So lately I've been hacking up Python on the self imposed restriction of running everything on a 450 MHz Pentium II. This way if I ever do anything less-than-optimal, it's immediately obvious, and I don't learn any bad habits.
Then I came across the following optimization.
>>> import os
>>> for k, v in os.environ.items():
... print "%s=%s" % (k, v)
Pretty direct, right? Iterate through the os.environ hash, and print every key/value pair. But Diveintopython.org showed me I can do better using List Comprehensions.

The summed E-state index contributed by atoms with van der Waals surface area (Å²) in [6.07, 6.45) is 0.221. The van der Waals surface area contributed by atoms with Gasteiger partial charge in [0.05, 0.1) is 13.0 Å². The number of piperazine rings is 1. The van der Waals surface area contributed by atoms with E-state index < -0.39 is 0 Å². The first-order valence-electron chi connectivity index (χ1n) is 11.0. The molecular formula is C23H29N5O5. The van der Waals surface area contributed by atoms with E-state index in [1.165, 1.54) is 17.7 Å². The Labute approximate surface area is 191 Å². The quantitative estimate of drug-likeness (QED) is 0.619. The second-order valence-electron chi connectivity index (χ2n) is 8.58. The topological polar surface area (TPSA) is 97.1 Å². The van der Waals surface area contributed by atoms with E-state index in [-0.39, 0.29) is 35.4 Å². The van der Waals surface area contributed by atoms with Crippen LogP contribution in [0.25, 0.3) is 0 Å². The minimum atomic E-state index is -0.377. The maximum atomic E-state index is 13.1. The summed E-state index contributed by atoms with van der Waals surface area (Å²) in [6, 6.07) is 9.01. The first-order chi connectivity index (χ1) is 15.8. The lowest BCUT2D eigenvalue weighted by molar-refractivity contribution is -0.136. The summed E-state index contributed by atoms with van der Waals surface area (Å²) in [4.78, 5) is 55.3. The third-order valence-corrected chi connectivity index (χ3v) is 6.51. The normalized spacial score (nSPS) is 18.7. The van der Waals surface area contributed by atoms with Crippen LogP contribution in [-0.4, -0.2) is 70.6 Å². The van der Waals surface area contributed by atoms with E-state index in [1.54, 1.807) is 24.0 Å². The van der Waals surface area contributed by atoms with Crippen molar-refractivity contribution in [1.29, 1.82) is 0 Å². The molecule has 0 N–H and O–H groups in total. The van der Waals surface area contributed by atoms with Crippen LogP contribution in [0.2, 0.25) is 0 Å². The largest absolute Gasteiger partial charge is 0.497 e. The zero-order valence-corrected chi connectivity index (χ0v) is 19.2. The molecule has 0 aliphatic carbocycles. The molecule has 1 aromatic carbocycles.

>>> print "n".join(["%s=%s" % (k, v) for k, v in os.environ.items()])
This is better, because it builds the string first, then calls print once. Neat!
It works like this:
"n".join(L)takes the list
Land joins the elements a string with
"n"between each element.
[f for k, v in K]applies the function or statement
fto each variable
k, vin the list of key-value pairs
"%s=%s" % (k, v)is like saying
printf("%s=%s",k,v)in another language.
os.environ.items()says take the dictionary of
os.environ, and turn it into a list, where each element is a key-value pair